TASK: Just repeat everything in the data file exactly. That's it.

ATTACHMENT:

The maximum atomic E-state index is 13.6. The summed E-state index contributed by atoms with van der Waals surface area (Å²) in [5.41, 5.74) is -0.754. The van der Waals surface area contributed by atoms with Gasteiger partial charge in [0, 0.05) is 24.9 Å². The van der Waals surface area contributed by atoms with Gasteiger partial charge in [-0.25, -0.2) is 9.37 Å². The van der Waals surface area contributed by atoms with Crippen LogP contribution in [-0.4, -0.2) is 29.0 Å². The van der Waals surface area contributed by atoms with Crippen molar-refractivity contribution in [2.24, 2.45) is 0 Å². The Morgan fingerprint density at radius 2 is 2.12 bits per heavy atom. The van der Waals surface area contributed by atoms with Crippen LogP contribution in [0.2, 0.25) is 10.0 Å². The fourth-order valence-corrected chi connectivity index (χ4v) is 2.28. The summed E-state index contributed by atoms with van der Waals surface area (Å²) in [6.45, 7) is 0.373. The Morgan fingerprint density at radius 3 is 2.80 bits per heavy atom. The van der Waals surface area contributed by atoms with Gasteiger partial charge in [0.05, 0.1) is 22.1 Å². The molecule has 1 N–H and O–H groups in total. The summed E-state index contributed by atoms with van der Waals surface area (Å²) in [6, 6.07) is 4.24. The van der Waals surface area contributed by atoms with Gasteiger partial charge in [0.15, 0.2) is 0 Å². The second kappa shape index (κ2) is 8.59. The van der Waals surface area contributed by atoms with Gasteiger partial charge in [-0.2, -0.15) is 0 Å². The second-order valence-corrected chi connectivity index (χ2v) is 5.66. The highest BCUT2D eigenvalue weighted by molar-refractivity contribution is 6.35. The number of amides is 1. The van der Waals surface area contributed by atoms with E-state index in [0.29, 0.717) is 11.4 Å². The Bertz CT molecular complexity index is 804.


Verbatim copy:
The maximum atomic E-state index is 13.6. The summed E-state index contributed by atoms with van der Waals surface area (Å²) in [5.41, 5.74) is -0.754. The van der Waals surface area contributed by atoms with Gasteiger partial charge in [0, 0.05) is 24.9 Å². The van der Waals surface area contributed by atoms with Gasteiger partial charge in [-0.25, -0.2) is 9.37 Å². The van der Waals surface area contributed by atoms with Crippen LogP contribution in [-0.4, -0.2) is 29.0 Å². The van der Waals surface area contributed by atoms with Crippen molar-refractivity contribution in [2.24, 2.45) is 0 Å². The Morgan fingerprint density at radius 2 is 2.12 bits per heavy atom. The van der Waals surface area contributed by atoms with Crippen LogP contribution in [0.2, 0.25) is 10.0 Å². The fourth-order valence-corrected chi connectivity index (χ4v) is 2.28. The summed E-state index contributed by atoms with van der Waals surface area (Å²) in [6.45, 7) is 0.373. The Morgan fingerprint density at radius 3 is 2.80 bits per heavy atom. The van der Waals surface area contributed by atoms with Gasteiger partial charge in [0.05, 0.1) is 22.1 Å². The molecule has 1 N–H and O–H groups in total. The summed E-state index contributed by atoms with van der Waals surface area (Å²) in [6, 6.07) is 4.24. The van der Waals surface area contributed by atoms with Gasteiger partial charge in [0.15, 0.2) is 0 Å². The second kappa shape index (κ2) is 8.59. The van der Waals surface area contributed by atoms with Gasteiger partial charge in [-0.2, -0.15) is 0 Å². The second-order valence-corrected chi connectivity index (χ2v) is 5.66. The highest BCUT2D eigenvalue weighted by molar-refractivity contribution is 6.35. The number of amides is 1. The van der Waals surface area contributed by atoms with E-state index in [0.29, 0.717) is 11.4 Å². The Bertz CT molecular complexity index is 804.